2.  —A young female patient with a closed head injury resulting in hemiplegia required an orthosis to prevent drop foot. The patient exhibited a mild degree of spasticity in the plantar flexors while the plaster impression was being made. An ankle-foot orthosis was fabricated from Surlyn that prevented the foot from dropping (Fig. 4 ). The patient is able to ambulate with a heel-toe gait using an orthosis that is cosmetically acceptable to her.
  3.  —A young child with a psuedarthrosis of the tibia and fibula has had three recurrent fractures in the same location and had worn a conventional metal orthosis and numerous casts. A total-contact posterior-anterior shell was molded over a positive plaster model to provide complete circumferential control (Fig. 5 ). The orthosis, which requires no shoe modifications, was used to manage the fracture during the acute stage, and afterwards to prevent recurrence.
  4.  —A patient with a non-union of the ulna having approximately 4 cm of bone missing required an orthosis to stabilize the forearm, while permitting voluntary flexion and extension about the elbow, but inhibiting supination and pronation of the forearm. An orthosis was fabricated consisting of a distal section that contains and controls the forearm about the elbow, a polycentric joint at the elbow to permit voluntary flexion and extension but inhibiting supination and pronation, and a proximal section to provide the stability needed (Fig. 6). Owing to the nature of Surlyn the orthosis can be adjusted to the patient, and therefore we do not feel that it is necessary any longer to make this type of orthosis on an individual basis. Left and right models in three different sizes are maintained for a modified off-the-shelf type fitting program.
  5.  — Patient sustained vertebral fractures of C7 and T9 and has had Harrington rod instrumentation for her thoracic fractures. A prescription was written asking for an anterior-posterior molded plastic spinal jacket with a SOMI cervical orthosis attached. The spinal jacket was to cover the area between the sternal notch and the symphysis pubis anteriorly and between the sacrum and T3 posteriorly. A plaster-of-Paris cast of the patient was made, and the positive model was modified and corrected in the usual manner. Surlyn was vacuum formed over the model in a two-stage procedure. The posterior section was formed and trimmed, replaced on the model, and the anterior section was formed. At the time of the first fitting, the SOMI orthosis was attached, final trimlines were established, and the definitive orthosis was Fitted the following day (Fig. 7 ) This patient has no neurological deficits. She progressed from wheelchair to limited ambulation quickly and now is fully ambulatory and independent in ADL with her orthosis.
  6.  — Patient sustained compression fracture of T9 as a result of bone demineralization. A prescription was written for an anterior-posterior spinal jacket extending anterioraly from the sternal notch to the symphysis pubis and posteriorly from the sacrum to T3. A routine plaster-of-Paris cast was taken and normal procedures for modification of the positive were followed. Surlyn was vacuum formed in two stages as in Case V (Fig. 8 )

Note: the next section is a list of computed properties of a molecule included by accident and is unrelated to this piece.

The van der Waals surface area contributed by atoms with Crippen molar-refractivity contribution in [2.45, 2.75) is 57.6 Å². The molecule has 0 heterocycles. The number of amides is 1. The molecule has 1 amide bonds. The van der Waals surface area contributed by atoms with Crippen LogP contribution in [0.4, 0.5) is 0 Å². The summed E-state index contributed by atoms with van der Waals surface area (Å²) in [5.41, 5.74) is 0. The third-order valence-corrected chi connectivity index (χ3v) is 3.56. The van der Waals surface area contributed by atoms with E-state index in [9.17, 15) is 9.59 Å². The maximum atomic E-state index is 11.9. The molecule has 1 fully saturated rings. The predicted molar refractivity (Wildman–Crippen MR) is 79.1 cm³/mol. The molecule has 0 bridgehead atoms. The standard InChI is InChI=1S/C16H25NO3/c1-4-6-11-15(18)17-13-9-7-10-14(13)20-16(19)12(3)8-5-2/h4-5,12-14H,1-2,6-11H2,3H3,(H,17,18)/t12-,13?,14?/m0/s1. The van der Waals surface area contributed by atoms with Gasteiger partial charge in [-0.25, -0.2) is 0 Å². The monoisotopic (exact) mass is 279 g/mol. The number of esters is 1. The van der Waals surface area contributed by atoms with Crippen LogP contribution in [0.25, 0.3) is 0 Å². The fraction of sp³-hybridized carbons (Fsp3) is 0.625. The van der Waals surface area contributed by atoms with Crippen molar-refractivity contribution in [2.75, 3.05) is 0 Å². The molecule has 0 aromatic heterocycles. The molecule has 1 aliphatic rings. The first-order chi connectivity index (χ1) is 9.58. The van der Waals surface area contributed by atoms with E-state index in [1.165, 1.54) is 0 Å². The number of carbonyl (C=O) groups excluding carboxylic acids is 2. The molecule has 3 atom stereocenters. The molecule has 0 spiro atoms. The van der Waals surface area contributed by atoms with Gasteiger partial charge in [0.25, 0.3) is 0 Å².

A posterior view of the spinal orthosis is shown in Fig. 9. The patient is primarily a wheelchair user, and does very limited ambulation.
  7.  —Patient was three-months post-Harrington rod instrumentation for correction of idiopathic scoliosis. Posterior section of her orthosis was formed using the concave side of the plaster jacket which she had been wearing for three months. An anterior section of cloth was used. The orthosis (Fig. 10 ) provides lateral stability while permitting limited anterior flexion. It was formed and fitted in a total time of approximately three hours.
  8.  —Patient sustained a navicular fracture while working as a scrub nurse on the Orthopedic Service. Prescription was written for a long opponens orthosis with a thumb post to stabilize the navicular fracture. A plaster-of-Paris cast was taken and the positive model was modified in a routine manner. The patient was placed in a short arm navicular fracture cast and returned to the Orthotic Clinic the following day for fitting of the Surlyn orthosis. Patient continued in her duties in the OR as a circulating nurse and no time was lost from work.

Fig. 4, Fig. 5, Fig. 6, Fig. 7, Fig. 8, Fig. 9, Fig. 10


Experience at our center which has been limited to applications in orthotics, indicates that Surlyn is the material of choice where more flexibility is desirable than that provided by polypropylene. Use of Surlyn in body jackets and upper-limb orthoses seems to be especially desirable. Fewer applications seem to be indicated in lower-limb orthoses where high unit stresses are expected.

Other centers are encouraged to experiment with Surlyn in both orthotics and prosthetics.

Fig. 11


We wish to express our appreciation for the assistance provided us by J. Morgan Greene and George Irons of the United State Manufacturing Company in carrying out this study.


  1. Artamonov, Alex, Vacuum-Forming Techniques and Materials in Prosthetics and Orthotics, Inter-Clin. Inform. Bull., 11:10;9-18. July 1972.
  2. Artamonov, Alex, Vacuum-Forming of Sheet Plastics, 1SPO Bulletin, No. 4. October 1972.
  3. Aylesworth, R. Deane, ed., Manual of Upper Extremity Prosthetics, Artificial Limbs Project, University of California, Los Angeles, 1952.
  4. Committee on Prosthetics Research and Development, Workshop on Vacuum-Forming Equipment, A Report of a Meeting, National Academy of Sciences, June 1973.
  5. Mooney, Vert, and Roy Snelson, Fabrication and Application of Transparent Polycarbonate Sockets, Orth. & Pros., 26:1:1-13, March 1972.
  6. Stills, Melvin, Thermoformed Ankle-Foot Orthoses, Orthotics and Prosthetics, Vol. 29, No. 4, December 1975.
  7. Street, Dana M., Plastic Braces, Orthopedic Appliances Atlas, Vol. 1, Edwards Brothers, Ann Arbor, Mich. 1952.
  8. Wilson, A. Bennett, Jr., David Condie, Charles Pritham, and Melvin Stills, Lower-Limb Orthotics, A Manual, Rehabilitation Engineering Center, Moss Rehabilitation Hospital, Philadelphia, 1977.
  9. Yates, Gordon, A Method for the Provision of Lightweight Aesthetic Orthopaedic Appliances, Orthopaedics: Oxford, 1:2:153-162, 1968.

O&P Library > Orthotics and Prosthetics > 1980, Vol 34, Num 3 > pp. 29 - 37